Growing up in the 1980s, Mr Raymond Soh remembers eagerly waiting for the magic hour of 3pm each day. That was when television transmission would start.
The 37-year-old engineer "spent lots of time watching Chinese drama series and children's programmes such as Electric Company and Sesame Street".
He is among those who contributed their memories and photographs of TV's impact on their lives to 50 Years Of Television: An Exhibition at the National Museum of Singapore. It runs till Jan 19 at the Stamford Gallery and admission is free.
This year marks the 50th anniversary of the goggle box's arrival. Over the years, it has played a part in recording pivotal moments in Singapore's history and also entertained with homemade dramas.
The story of TV is told in five sections at the exhibition: TV Comes To Singapore (1963-1985), Making Television Our Own (1986-2013), Televising Singapore, From The Reel World To The Real World & Celebrity Culture and The Future Of Television.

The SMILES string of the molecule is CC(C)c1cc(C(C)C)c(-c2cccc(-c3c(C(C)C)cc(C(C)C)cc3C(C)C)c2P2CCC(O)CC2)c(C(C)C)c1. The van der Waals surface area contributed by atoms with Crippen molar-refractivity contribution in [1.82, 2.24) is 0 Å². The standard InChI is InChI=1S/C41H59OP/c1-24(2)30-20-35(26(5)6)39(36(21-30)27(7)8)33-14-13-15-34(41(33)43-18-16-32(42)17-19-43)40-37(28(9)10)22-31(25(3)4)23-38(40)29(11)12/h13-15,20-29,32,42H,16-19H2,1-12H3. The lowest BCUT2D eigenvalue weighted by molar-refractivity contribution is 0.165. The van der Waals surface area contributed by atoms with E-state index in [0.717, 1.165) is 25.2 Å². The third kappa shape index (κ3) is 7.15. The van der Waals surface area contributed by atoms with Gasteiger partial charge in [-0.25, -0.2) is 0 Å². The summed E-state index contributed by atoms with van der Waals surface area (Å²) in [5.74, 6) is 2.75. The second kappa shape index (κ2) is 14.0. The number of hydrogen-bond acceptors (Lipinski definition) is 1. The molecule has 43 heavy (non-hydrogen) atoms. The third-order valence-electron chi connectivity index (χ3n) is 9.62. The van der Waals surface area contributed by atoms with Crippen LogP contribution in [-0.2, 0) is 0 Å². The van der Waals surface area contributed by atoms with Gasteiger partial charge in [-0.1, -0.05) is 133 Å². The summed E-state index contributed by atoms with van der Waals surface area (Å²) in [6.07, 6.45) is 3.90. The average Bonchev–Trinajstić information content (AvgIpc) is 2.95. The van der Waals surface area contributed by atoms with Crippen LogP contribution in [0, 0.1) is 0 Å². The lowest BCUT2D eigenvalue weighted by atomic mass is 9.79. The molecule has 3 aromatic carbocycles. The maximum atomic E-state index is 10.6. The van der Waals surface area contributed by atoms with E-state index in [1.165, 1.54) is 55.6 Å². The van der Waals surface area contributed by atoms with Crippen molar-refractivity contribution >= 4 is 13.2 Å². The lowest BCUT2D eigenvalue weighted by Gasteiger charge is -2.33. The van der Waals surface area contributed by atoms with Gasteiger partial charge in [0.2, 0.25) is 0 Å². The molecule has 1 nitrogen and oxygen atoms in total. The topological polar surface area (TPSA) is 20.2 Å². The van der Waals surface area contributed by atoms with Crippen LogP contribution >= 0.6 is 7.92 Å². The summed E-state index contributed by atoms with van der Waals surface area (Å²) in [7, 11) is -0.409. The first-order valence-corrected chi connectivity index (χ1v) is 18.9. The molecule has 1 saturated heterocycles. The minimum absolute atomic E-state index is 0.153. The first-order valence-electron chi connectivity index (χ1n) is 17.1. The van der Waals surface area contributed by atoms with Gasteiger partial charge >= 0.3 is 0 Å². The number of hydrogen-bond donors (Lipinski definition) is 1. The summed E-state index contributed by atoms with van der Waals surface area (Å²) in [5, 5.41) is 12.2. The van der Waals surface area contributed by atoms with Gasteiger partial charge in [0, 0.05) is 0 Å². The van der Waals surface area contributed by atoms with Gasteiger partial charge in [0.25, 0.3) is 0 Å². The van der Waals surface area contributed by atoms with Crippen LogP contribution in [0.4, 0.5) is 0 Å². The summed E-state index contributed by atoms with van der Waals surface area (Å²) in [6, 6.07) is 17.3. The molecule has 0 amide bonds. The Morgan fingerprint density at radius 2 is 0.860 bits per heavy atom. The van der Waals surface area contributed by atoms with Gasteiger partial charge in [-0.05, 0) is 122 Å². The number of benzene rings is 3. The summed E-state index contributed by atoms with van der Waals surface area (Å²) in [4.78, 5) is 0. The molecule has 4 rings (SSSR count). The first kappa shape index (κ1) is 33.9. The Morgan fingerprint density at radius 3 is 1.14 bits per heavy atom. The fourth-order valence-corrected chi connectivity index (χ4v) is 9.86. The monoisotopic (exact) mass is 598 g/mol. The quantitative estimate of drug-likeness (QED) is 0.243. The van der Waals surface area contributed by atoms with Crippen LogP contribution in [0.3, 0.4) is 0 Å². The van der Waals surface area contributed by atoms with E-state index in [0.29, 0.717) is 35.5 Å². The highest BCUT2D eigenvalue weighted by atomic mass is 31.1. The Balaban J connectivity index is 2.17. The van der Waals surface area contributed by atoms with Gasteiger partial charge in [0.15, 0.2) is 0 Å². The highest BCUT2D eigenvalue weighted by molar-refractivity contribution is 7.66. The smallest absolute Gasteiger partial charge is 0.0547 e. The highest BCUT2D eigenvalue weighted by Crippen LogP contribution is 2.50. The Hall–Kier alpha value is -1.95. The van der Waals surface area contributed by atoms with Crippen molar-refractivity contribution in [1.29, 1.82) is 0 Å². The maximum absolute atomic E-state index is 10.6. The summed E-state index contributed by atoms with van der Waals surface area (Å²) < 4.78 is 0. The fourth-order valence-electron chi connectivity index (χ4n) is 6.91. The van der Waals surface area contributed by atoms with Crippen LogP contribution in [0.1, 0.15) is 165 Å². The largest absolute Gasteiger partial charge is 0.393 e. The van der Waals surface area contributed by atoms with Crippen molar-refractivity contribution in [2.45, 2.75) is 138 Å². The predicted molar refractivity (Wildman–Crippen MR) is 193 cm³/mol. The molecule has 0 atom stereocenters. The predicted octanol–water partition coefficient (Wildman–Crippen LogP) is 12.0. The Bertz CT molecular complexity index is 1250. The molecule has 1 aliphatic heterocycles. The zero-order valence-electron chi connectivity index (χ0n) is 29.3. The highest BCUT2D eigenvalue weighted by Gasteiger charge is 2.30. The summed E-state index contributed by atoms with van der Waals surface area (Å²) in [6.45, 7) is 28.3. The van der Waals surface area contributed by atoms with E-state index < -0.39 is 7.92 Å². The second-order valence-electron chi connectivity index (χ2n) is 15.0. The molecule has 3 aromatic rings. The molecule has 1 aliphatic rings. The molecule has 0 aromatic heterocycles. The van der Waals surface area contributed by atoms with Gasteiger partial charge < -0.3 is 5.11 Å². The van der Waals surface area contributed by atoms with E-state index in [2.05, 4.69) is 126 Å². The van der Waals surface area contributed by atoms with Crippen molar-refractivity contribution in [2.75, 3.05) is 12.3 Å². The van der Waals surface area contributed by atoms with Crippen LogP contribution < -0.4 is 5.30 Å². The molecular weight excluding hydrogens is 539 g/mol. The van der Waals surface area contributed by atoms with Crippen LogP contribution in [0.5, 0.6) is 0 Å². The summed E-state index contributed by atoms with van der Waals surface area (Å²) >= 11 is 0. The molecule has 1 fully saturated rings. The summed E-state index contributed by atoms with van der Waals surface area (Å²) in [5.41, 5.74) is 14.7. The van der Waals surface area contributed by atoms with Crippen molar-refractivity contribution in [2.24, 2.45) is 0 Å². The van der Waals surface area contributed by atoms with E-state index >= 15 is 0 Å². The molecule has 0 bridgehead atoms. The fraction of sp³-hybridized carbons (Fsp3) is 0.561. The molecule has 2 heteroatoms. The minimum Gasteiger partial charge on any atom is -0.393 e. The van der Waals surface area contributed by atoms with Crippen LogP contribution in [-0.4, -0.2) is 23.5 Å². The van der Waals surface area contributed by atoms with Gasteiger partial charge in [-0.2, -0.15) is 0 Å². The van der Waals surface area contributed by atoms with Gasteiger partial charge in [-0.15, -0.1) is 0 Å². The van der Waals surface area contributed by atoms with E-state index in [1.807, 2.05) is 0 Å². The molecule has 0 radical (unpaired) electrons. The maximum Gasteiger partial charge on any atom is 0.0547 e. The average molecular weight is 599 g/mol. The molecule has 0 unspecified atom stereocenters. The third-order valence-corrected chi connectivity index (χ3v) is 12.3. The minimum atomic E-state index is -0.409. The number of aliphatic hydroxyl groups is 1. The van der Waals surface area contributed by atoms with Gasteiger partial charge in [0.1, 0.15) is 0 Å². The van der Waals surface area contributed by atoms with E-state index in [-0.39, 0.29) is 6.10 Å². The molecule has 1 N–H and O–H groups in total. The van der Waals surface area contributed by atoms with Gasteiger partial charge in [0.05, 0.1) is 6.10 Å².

From a pricey luxury item that only a few could afford in the 1960s, the TV set is now very much taken for granted. Back in January 1963, only 1.5 per cent of the population owned a TV set.
In January 2009, 98.5 per cent owned at least one TV set. These are among the informative statistics found at the show.
Curator Vicky Wong, 34, says the exhibition highlights the communal setting of TV watching from the early days of watching it at a community centre to families watching programmes together.
She notes: "It's not just about what we watched but how we watched it and who we watched it with."
Accordingly, the television set is placed in different social contexts at the exhibition, from community centre to living room to kopitiam.
Ms Wong herself has fond memories of accompanying her grandmother to the community centre. She says: "I remember watching the adults watching television and she and her friends would scold the bad guys together."